You should watch the show. There's a part of it where he reads out some of a letter he wrote to his daughter when she was ten. It will give you some insight into the type of man he actually is, as opposed to the quasi-religious close-minded preacher that many of his critics would like people to think he is.

Edit:- However we should be careful not to turn this thread into another pro/anti-Dawkins cat-fighting rantathon. There's one of those in the go already.
This thread is about faith schools.
 

theObserver@hotmail.com

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Faith schools are essentially political schools, churning out the next generation of moral sheep. Every religion has it's own history, it's own myths and social/political policies based upon those believes. Some religions like Islam are completely anti-western and counter cultural.

Do parents think they have a right to send their kids to schools that concentrate on teaching FFs social polices and political history? Or perhaps they would prefer a SF or a FG school? How about Communism?

A nation state needs a single national school curriculum teaching it's children both national culture and about the wider world. Philosophy is a far better mechanism for examing social attitudes and the 'how do I live my life? ' stuff then simply passing along some arbitrary faith to the next generation. The woo-woo men can do that on their own time.
 

Malboury

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Really liked the show as well; it's on 4oD for the next month if anyone is interested in seeing it. Very interesting ideas in general, and definitely underscored some of the pretty telling problems faith schools have. I found the section on Northern Ireland interesting, and the images of the kids getting involved in sectarianism from such a young age to be quite disturbing.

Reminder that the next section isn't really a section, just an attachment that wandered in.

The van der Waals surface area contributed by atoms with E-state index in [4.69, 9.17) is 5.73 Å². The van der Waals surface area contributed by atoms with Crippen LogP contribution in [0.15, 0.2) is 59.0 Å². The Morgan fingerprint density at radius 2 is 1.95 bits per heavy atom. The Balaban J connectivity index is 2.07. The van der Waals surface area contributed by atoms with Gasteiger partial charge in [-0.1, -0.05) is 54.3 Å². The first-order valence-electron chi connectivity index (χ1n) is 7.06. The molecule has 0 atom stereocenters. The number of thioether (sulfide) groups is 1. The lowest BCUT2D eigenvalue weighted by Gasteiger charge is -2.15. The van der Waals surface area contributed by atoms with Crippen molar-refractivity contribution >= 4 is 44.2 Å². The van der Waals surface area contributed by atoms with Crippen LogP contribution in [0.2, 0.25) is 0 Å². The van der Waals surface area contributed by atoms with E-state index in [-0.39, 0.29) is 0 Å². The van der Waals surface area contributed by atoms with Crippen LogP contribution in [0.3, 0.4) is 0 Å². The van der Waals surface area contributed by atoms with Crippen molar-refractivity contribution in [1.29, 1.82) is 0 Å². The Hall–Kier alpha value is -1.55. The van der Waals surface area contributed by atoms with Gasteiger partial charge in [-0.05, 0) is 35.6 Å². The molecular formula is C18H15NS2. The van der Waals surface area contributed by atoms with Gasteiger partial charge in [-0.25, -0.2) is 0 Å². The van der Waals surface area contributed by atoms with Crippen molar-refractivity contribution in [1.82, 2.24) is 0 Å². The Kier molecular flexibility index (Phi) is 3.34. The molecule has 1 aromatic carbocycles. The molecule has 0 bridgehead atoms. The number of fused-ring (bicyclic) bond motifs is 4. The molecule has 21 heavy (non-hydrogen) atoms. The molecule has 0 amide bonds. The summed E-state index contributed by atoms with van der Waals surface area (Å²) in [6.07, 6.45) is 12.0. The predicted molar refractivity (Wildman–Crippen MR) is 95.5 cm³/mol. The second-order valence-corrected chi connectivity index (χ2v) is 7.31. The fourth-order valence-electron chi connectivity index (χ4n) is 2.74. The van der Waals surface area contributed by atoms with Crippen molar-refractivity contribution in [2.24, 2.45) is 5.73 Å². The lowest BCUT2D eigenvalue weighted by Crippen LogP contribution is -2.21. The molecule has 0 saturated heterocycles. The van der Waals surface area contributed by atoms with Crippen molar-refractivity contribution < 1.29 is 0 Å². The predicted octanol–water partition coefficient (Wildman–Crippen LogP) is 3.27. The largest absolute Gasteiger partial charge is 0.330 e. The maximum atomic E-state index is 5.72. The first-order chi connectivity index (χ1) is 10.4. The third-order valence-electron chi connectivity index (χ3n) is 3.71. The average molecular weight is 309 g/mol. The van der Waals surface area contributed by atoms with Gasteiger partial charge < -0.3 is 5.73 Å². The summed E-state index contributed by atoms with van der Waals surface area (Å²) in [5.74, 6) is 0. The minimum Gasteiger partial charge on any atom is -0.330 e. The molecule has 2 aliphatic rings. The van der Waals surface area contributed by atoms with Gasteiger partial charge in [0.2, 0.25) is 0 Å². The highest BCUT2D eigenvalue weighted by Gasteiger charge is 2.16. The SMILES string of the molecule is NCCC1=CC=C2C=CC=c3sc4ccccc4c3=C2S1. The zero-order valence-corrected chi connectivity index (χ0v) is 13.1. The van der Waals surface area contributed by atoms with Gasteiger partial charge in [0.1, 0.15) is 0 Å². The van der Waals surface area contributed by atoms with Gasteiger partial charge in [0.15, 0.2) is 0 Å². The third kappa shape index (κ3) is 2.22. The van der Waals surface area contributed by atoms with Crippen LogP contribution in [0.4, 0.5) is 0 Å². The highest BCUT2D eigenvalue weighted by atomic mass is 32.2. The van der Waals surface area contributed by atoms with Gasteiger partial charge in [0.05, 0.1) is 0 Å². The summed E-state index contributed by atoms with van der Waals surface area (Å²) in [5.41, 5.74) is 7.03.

Aside from that, it's worth pointing out that Dawkins wasn't actually calling for the closure of faith based schools, just the end of government funding for such institutions.
 

yehbut_nobut

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..religions, which appear to provide certain answers to uncertain questions, can embed themselves deeply in minds that are in the process of being made up.

Yes but then most of still grow up with the ability to make up our own minds. Thank God.



;)
 

bob3344

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Really? Most people, the vast, vast majority, are of the same religion as their parents. That's a massive coincidence :eek:.
Most people are theoretically catholic but never go to church.

They just don't feel the need to obsess endlessly about their non-believer status.
 

Dev__

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Everyone in every country has the right to access secular education as outlined by the UN charter of human rights. It simply isn't negotiable. This country should observe all human rights. The UN has criticized Ireland for this. We have agreed to the International Covenant on Civil & Political Rights (ICCPR) and we aren't holding up our end of the bargain.

As it currently stands 92% of primary schools are under the patronage of the Catholic church. The handful of the rest are also denominational schools of other religions. Ironically, Ireland is actually inclined to the opposite of what the UN demands. The Irish constitutions stipulates that churches can setup schools and receive state funding. The only way the Irish constitution and the UN could be compromised is if we setup every type of school in every area (not feasible). The best way is to make all state funded schools secular. Remove state funding from private schools and leave the religious denominations be the patron of those.